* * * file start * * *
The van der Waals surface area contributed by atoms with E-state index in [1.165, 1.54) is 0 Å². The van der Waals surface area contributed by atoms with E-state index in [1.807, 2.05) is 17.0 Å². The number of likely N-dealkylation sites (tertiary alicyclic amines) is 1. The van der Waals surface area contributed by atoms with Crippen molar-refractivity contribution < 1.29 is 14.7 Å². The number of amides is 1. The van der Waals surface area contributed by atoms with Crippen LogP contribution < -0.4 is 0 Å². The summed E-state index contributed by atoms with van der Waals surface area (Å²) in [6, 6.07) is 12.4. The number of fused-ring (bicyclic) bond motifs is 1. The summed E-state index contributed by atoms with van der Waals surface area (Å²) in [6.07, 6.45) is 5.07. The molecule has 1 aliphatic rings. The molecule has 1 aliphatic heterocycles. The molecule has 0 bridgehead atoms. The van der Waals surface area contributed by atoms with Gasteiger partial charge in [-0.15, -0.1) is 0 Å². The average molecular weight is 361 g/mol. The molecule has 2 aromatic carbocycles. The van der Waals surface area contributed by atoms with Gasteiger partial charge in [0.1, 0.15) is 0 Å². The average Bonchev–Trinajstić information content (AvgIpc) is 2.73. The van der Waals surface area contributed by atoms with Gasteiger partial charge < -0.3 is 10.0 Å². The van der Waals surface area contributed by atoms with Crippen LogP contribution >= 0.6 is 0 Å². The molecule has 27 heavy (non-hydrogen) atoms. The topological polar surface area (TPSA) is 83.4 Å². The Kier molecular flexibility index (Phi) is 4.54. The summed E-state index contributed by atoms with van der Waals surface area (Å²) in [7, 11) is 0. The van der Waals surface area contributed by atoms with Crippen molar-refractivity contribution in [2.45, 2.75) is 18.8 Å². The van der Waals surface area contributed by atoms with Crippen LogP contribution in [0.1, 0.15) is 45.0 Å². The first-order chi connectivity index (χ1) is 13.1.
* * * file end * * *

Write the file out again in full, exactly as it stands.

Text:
The van der Waals surface area contributed by atoms with E-state index in [1.165, 1.54) is 0 Å². The van der Waals surface area contributed by atoms with E-state index in [1.807, 2.05) is 17.0 Å². The number of likely N-dealkylation sites (tertiary alicyclic amines) is 1. The van der Waals surface area contributed by atoms with Crippen molar-refractivity contribution < 1.29 is 14.7 Å². The number of amides is 1. The van der Waals surface area contributed by atoms with Crippen LogP contribution < -0.4 is 0 Å². The summed E-state index contributed by atoms with van der Waals surface area (Å²) in [6, 6.07) is 12.4. The number of fused-ring (bicyclic) bond motifs is 1. The summed E-state index contributed by atoms with van der Waals surface area (Å²) in [6.07, 6.45) is 5.07. The molecule has 1 aliphatic rings. The molecule has 1 aliphatic heterocycles. The molecule has 0 bridgehead atoms. The van der Waals surface area contributed by atoms with Gasteiger partial charge in [-0.15, -0.1) is 0 Å². The average molecular weight is 361 g/mol. The molecule has 2 aromatic carbocycles. The van der Waals surface area contributed by atoms with Gasteiger partial charge in [0.1, 0.15) is 0 Å². The average Bonchev–Trinajstić information content (AvgIpc) is 2.73. The van der Waals surface area contributed by atoms with Gasteiger partial charge < -0.3 is 10.0 Å². The van der Waals surface area contributed by atoms with Crippen LogP contribution >= 0.6 is 0 Å². The molecule has 27 heavy (non-hydrogen) atoms. The topological polar surface area (TPSA) is 83.4 Å². The Kier molecular flexibility index (Phi) is 4.54. The summed E-state index contributed by atoms with van der Waals surface area (Å²) in [7, 11) is 0. The van der Waals surface area contributed by atoms with Crippen molar-refractivity contribution in [2.45, 2.75) is 18.8 Å². The van der Waals surface area contributed by atoms with Crippen LogP contribution in [0.1, 0.15) is 45.0 Å². The first-order chi connectivity index (χ1) is 13.1.